Safari's window closed, DiskWarrior, Alsoft's essential repair utility disk, went into the c.d. door, and I restarted. The drive with my startup system showed no errors. I also checked an attached FireWire drive that showed minor errors and a scsi drive with more serious errors, repaired by DiskWarrior.

After a reboot, my desktop still had no files. Now I was beginning to really worry. Where were all the work-projects I just finished and saved? First thought was to check the Desktop folder inside the Users folder, so I opened the Users folder; what I saw took my breath awayó and practically stopped my heart. There was the Shared folder, and half-dozen flat/blank white files with names like "User," "User 1," "User 2," etc. My actual User folder had vanished, seemingly replaced by this flat-white file.

Breathing was difficult for several minutes while I thought about the gigabytes of files stored in my User directory; thousands of original photo files for private clients, music labels, major video and still sessions of out-of-town clients like well-known dancers, even family photos and videos. Since I work with digital cameras, there would be no film to re-scan if the files disappeared. A portion of the files were mirrored on my new PowerBook, but it was at the Apple service center for a broken c.d. slot, and I agreed to the waiver allowing them to erase the drive.

Then it dawned on me: a few hours earlier, while working on my photos, I took a moment to drag my User folder to by FireWire drive, and it copied in the background while I was working. But it was very late at this point, and I couldn't remember for sure. Hastily, I opened the FireWire drive icon and witnessed the folders, measured them with Get Info and realized that a miracle had saved me. All of the most priceless files remained! Well, except the new projects just saved to the desktop, which had no backup. An extensive manual and Find search revealed nothing of my User directory.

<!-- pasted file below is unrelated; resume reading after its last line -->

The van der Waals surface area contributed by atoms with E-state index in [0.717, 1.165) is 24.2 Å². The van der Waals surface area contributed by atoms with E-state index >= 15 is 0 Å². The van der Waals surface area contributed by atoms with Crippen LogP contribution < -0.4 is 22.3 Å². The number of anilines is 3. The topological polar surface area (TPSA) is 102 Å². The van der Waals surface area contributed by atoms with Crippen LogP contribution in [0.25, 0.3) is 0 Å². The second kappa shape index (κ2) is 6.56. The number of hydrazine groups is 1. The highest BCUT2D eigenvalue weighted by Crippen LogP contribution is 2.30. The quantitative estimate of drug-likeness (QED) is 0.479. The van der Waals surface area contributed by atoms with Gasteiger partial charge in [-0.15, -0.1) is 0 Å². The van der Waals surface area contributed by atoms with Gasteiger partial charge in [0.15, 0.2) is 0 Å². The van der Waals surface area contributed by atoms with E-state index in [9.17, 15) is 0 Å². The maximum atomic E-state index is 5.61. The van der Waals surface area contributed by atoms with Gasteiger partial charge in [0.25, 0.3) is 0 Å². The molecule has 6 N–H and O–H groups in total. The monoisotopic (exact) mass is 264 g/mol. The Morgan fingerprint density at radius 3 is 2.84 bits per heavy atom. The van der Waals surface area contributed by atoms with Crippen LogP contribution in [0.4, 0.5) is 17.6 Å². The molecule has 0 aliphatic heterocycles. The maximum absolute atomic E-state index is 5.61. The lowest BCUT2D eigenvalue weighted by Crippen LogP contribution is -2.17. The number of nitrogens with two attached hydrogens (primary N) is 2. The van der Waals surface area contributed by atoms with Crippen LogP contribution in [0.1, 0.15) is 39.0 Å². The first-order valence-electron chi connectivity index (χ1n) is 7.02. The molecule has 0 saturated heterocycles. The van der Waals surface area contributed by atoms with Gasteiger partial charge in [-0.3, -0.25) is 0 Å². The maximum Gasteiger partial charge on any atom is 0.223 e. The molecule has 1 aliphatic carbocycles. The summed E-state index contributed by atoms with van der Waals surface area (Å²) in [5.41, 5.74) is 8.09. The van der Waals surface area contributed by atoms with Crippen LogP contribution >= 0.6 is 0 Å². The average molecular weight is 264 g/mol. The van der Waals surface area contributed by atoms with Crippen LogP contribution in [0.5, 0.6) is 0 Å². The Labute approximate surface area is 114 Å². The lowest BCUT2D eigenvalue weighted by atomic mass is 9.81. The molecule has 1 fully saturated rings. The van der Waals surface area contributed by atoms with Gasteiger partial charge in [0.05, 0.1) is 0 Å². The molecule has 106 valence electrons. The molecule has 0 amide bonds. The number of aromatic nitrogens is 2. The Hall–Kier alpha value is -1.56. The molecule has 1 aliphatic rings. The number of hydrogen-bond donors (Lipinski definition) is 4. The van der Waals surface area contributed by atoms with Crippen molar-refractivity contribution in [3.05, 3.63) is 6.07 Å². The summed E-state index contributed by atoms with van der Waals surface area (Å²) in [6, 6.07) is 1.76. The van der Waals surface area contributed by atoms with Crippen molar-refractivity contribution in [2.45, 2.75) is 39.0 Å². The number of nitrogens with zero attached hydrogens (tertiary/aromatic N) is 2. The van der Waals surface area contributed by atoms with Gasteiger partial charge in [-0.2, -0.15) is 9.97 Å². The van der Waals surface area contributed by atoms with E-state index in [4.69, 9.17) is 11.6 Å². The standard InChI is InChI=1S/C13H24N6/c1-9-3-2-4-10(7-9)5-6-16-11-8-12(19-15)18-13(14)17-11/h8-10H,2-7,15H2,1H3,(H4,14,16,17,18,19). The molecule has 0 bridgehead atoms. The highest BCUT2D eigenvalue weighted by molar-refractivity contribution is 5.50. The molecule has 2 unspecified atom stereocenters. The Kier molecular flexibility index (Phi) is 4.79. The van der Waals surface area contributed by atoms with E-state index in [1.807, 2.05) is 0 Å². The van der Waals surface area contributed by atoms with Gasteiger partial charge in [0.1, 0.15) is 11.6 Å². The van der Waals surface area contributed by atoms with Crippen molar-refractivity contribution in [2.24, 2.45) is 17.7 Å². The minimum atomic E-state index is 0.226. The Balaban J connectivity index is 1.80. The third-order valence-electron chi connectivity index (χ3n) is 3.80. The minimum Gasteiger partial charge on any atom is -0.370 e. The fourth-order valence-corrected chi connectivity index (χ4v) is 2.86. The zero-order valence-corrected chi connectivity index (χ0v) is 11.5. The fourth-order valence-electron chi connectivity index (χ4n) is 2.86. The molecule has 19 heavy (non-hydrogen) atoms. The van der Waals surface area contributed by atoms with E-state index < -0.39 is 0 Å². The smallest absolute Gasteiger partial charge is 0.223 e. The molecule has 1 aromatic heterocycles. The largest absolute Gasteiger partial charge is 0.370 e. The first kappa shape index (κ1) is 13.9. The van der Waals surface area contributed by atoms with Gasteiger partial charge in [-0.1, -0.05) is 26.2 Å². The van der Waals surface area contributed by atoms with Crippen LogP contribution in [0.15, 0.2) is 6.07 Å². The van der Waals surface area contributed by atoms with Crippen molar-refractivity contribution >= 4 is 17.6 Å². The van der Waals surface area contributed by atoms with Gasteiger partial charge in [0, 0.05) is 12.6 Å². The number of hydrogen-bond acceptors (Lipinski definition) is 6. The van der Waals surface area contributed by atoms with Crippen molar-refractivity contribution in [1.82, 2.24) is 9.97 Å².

Some things vanished: recent mail and addresses, Library folder files with app serial number references and components: these things can be recovered with a bit of work. But what if I hadn't fatefully backed up my personal creative and business files from several months of work?

It dawned on me that since this happened so easily, it would probably erase other people's hard-drives along with their important files. I navigated to Apple's web-site and found the Safari page. No direct links were available to file a bug report; the bug-button on the browser was required! But Safari and its installer disappeared since they were both on my desktop. Internet Explorer, sans bookmarks, etc., successfully re-downloaded Safari to one of my drives. I launched it, hit the bug button and sent a message to Apple about my frightening experience.

I then navigated to Apple's support forum for Safari and looked for someone else having the same problem, which I expected to find, but didn't. So, I posted "Danger! Danger! Danger!" to get attention and hopefully save someone from losing their files.

Within the forum, a number of others reported similar or same problems; the next day Apple released an update to Safari and they added a thread to the forum stating that the issue had been addressed by the update. They also notified me by an FYI email that my forum was harming the performance of all the forums and might have to be removed. And, temporarily, they moved my forum to the bottom of the list to make it difficult to find. Turns out places like Mac Write, MacFixIt, SlashDot, and others picked up my threads and were sending many to view the forum, so many it was damaging Apple's services! Hopefully, some of those people read the warning and averted disaster.